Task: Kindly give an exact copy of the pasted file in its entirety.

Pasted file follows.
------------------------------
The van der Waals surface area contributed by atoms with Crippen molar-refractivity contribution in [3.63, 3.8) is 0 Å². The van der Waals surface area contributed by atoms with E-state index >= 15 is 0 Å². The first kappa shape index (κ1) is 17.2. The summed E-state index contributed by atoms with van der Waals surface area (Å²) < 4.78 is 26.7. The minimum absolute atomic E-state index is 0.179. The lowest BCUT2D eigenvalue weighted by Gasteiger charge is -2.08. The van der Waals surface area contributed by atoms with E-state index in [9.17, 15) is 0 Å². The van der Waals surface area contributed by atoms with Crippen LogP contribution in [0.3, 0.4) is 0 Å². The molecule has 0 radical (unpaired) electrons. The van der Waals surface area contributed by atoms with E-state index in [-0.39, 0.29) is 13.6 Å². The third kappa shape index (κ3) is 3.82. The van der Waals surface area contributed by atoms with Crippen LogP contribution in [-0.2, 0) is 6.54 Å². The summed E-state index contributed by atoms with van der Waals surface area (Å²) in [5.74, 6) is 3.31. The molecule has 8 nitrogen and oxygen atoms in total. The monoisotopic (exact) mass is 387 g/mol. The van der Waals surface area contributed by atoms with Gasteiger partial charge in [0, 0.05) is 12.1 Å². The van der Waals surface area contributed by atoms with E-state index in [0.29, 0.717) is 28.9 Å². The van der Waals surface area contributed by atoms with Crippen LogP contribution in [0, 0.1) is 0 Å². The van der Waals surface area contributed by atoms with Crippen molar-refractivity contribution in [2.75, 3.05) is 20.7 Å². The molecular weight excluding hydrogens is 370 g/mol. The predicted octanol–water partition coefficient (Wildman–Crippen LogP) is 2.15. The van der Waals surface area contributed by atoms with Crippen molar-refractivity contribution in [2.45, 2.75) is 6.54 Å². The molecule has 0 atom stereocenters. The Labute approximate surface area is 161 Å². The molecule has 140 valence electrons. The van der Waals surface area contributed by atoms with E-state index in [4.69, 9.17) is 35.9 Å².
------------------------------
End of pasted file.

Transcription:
The van der Waals surface area contributed by atoms with Crippen molar-refractivity contribution in [3.63, 3.8) is 0 Å². The van der Waals surface area contributed by atoms with E-state index >= 15 is 0 Å². The first kappa shape index (κ1) is 17.2. The summed E-state index contributed by atoms with van der Waals surface area (Å²) < 4.78 is 26.7. The minimum absolute atomic E-state index is 0.179. The lowest BCUT2D eigenvalue weighted by Gasteiger charge is -2.08. The van der Waals surface area contributed by atoms with E-state index in [9.17, 15) is 0 Å². The van der Waals surface area contributed by atoms with Crippen LogP contribution in [0.3, 0.4) is 0 Å². The molecule has 0 radical (unpaired) electrons. The van der Waals surface area contributed by atoms with E-state index in [-0.39, 0.29) is 13.6 Å². The third kappa shape index (κ3) is 3.82. The van der Waals surface area contributed by atoms with Crippen LogP contribution in [-0.2, 0) is 6.54 Å². The summed E-state index contributed by atoms with van der Waals surface area (Å²) in [5.74, 6) is 3.31. The molecule has 8 nitrogen and oxygen atoms in total. The monoisotopic (exact) mass is 387 g/mol. The van der Waals surface area contributed by atoms with Gasteiger partial charge in [0, 0.05) is 12.1 Å². The van der Waals surface area contributed by atoms with E-state index in [0.29, 0.717) is 28.9 Å². The van der Waals surface area contributed by atoms with Crippen LogP contribution in [0, 0.1) is 0 Å². The van der Waals surface area contributed by atoms with Crippen molar-refractivity contribution in [2.75, 3.05) is 20.7 Å². The molecular weight excluding hydrogens is 370 g/mol. The predicted octanol–water partition coefficient (Wildman–Crippen LogP) is 2.15. The van der Waals surface area contributed by atoms with Crippen molar-refractivity contribution in [2.45, 2.75) is 6.54 Å². The molecule has 0 atom stereocenters. The Labute approximate surface area is 161 Å². The molecule has 140 valence electrons. The van der Waals surface area contributed by atoms with E-state index in [4.69, 9.17) is 35.9 Å².